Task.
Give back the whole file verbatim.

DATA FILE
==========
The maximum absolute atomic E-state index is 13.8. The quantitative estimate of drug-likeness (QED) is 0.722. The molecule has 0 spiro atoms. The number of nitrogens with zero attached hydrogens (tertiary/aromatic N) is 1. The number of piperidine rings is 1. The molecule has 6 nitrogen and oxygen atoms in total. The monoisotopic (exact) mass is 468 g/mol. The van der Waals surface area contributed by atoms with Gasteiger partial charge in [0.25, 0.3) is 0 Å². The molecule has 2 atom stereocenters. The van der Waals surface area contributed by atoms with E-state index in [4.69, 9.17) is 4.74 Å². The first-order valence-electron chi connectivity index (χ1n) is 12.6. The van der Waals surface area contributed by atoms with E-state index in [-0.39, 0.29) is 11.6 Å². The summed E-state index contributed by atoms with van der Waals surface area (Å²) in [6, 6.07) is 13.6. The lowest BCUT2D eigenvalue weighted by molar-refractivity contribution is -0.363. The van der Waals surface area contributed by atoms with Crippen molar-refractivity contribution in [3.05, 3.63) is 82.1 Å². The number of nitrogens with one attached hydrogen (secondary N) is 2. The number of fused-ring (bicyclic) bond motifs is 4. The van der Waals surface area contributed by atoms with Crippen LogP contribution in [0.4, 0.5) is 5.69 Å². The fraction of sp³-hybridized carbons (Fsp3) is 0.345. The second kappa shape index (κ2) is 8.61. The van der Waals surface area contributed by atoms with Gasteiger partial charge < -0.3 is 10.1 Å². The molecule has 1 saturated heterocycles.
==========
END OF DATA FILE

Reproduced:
The maximum absolute atomic E-state index is 13.8. The quantitative estimate of drug-likeness (QED) is 0.722. The molecule has 0 spiro atoms. The number of nitrogens with zero attached hydrogens (tertiary/aromatic N) is 1. The number of piperidine rings is 1. The molecule has 6 nitrogen and oxygen atoms in total. The monoisotopic (exact) mass is 468 g/mol. The van der Waals surface area contributed by atoms with Gasteiger partial charge in [0.25, 0.3) is 0 Å². The molecule has 2 atom stereocenters. The van der Waals surface area contributed by atoms with E-state index in [4.69, 9.17) is 4.74 Å². The first-order valence-electron chi connectivity index (χ1n) is 12.6. The van der Waals surface area contributed by atoms with E-state index in [-0.39, 0.29) is 11.6 Å². The summed E-state index contributed by atoms with van der Waals surface area (Å²) in [6, 6.07) is 13.6. The lowest BCUT2D eigenvalue weighted by molar-refractivity contribution is -0.363. The van der Waals surface area contributed by atoms with Crippen molar-refractivity contribution in [3.05, 3.63) is 82.1 Å². The number of nitrogens with one attached hydrogen (secondary N) is 2. The number of fused-ring (bicyclic) bond motifs is 4. The van der Waals surface area contributed by atoms with Crippen LogP contribution in [0.4, 0.5) is 5.69 Å². The fraction of sp³-hybridized carbons (Fsp3) is 0.345. The second kappa shape index (κ2) is 8.61. The van der Waals surface area contributed by atoms with Gasteiger partial charge < -0.3 is 10.1 Å². The molecule has 1 saturated heterocycles.